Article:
In a recent landmark decision, the U.S. Supreme Court ruled in favor of the Internal Revenue Service (IRS), confirming the IRS has the ability to request financial records from banks and other financial institutions without notifying the actual taxpayers involved. This decision came as a result of the case Polselli v. IRS, which involved a taxpayer owing $2 million in unpaid taxes and residing in Michigan.

In the case, the IRS sought to collect the outstanding tax debt by issuing a Summons, an official order to produce information, to the taxpayer’s law firm and bank. Notably, the IRS did not inform the taxpayer about the Summons, and it was only through the cooperation of the law firm and bank that the taxpayer became aware of the situation. The taxpayer attempted to challenge the Summons, citing a lack of due process, but the lower court held that the IRS was not obligated to notify the taxpayer in this particular scenario.

Under normal circumstances, the IRS is required to notify taxpayers when issuing a Summons, providing the taxpayer with the opportunity to challenge or quash it. However, the Supreme Court’s ruling establishes that when the IRS is pursuing collection of taxes rather than determining tax liability, notice is not mandatory. This ruling confirms the IRS has significant authority to investigate and collect taxes without notifying the affected taxpayer.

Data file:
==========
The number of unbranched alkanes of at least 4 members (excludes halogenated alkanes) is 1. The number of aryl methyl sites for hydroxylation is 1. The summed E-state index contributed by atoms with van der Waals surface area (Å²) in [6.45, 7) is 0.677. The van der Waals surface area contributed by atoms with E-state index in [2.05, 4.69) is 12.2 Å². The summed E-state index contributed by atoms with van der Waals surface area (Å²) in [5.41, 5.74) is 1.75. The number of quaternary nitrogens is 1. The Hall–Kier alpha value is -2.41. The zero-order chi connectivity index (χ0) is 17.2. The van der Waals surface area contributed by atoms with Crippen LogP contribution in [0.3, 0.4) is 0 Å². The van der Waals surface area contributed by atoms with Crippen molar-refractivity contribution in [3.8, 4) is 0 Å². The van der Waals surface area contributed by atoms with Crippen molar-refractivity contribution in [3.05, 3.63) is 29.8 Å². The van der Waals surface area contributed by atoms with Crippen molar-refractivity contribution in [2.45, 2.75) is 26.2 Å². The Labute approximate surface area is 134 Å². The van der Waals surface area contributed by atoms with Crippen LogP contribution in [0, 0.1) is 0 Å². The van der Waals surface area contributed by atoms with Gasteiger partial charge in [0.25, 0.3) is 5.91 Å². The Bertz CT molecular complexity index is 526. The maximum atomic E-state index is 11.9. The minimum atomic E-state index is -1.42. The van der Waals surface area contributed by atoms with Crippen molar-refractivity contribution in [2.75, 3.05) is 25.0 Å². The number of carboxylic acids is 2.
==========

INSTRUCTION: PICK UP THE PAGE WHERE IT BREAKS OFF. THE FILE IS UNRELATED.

During the Supreme Court proceedings, the taxpayer argued that the IRS should only issue a Summons without notice when it is certain that the Summons will yield assets that can be collected. Additionally, the taxpayer proposed that notice should be required when the IRS is simply seeking information that may lead to the discovery of the taxpayer’s assets. However, the Court disagreed with these arguments and asserted that as long as a Summons is reasonably calculated to assist in the collection of taxes, the IRS is not obligated to notify the taxpayer.

Justice Gorsuch, in a concurring opinion, highlighted the importance of balancing the interests of both the IRS and the taxpayer. He acknowledged that while the IRS has a legitimate interest in determining tax liabilities and collecting unpaid taxes, taxpayers also have a right to privacy and protection from unnecessary government intrusion. The notice requirement typically serves as a mechanism to strike this balance, allowing the IRS to issue summonses for investigation while affording taxpayers the opportunity to challenge them in court. However, Justice Gorsuch emphasized that the IRS does not possess an unrestricted ability to issue Summonses without notice.

This ruling undoubtedly expands the power of the IRS in collecting taxes and investigating individuals’ financial affairs. If you have any questions or concerns regarding tax or legal matters, please contact your Dawda Mann attorney.